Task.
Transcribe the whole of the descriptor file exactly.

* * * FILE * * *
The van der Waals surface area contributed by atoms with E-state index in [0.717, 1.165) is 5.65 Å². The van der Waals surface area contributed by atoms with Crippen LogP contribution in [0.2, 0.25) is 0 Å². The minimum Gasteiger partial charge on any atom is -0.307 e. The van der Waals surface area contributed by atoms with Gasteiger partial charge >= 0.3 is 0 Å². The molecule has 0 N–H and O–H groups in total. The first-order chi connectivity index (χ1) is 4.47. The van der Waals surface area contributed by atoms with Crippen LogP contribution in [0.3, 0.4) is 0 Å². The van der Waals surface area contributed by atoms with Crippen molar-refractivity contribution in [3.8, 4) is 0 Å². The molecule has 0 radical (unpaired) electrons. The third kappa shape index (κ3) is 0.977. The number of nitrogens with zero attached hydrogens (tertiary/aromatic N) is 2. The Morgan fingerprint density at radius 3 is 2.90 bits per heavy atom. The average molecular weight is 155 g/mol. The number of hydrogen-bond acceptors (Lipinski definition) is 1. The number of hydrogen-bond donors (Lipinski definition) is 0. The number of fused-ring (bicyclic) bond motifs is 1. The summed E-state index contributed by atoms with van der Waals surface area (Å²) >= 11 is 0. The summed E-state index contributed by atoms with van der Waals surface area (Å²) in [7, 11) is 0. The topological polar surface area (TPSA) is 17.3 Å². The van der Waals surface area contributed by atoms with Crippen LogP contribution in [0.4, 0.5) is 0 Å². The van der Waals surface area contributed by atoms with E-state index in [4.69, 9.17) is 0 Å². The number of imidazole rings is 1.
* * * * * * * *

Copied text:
The van der Waals surface area contributed by atoms with E-state index in [0.717, 1.165) is 5.65 Å². The van der Waals surface area contributed by atoms with Crippen LogP contribution in [0.2, 0.25) is 0 Å². The minimum Gasteiger partial charge on any atom is -0.307 e. The van der Waals surface area contributed by atoms with Gasteiger partial charge >= 0.3 is 0 Å². The molecule has 0 N–H and O–H groups in total. The first-order chi connectivity index (χ1) is 4.47. The van der Waals surface area contributed by atoms with Crippen LogP contribution in [0.3, 0.4) is 0 Å². The van der Waals surface area contributed by atoms with Crippen molar-refractivity contribution in [3.8, 4) is 0 Å². The molecule has 0 radical (unpaired) electrons. The third kappa shape index (κ3) is 0.977. The number of nitrogens with zero attached hydrogens (tertiary/aromatic N) is 2. The Morgan fingerprint density at radius 3 is 2.90 bits per heavy atom. The average molecular weight is 155 g/mol. The number of hydrogen-bond acceptors (Lipinski definition) is 1. The number of hydrogen-bond donors (Lipinski definition) is 0. The number of fused-ring (bicyclic) bond motifs is 1. The summed E-state index contributed by atoms with van der Waals surface area (Å²) >= 11 is 0. The summed E-state index contributed by atoms with van der Waals surface area (Å²) in [7, 11) is 0. The topological polar surface area (TPSA) is 17.3 Å². The van der Waals surface area contributed by atoms with Crippen LogP contribution in [0.4, 0.5) is 0 Å². The van der Waals surface area contributed by atoms with E-state index in [4.69, 9.17) is 0 Å². The number of imidazole rings is 1.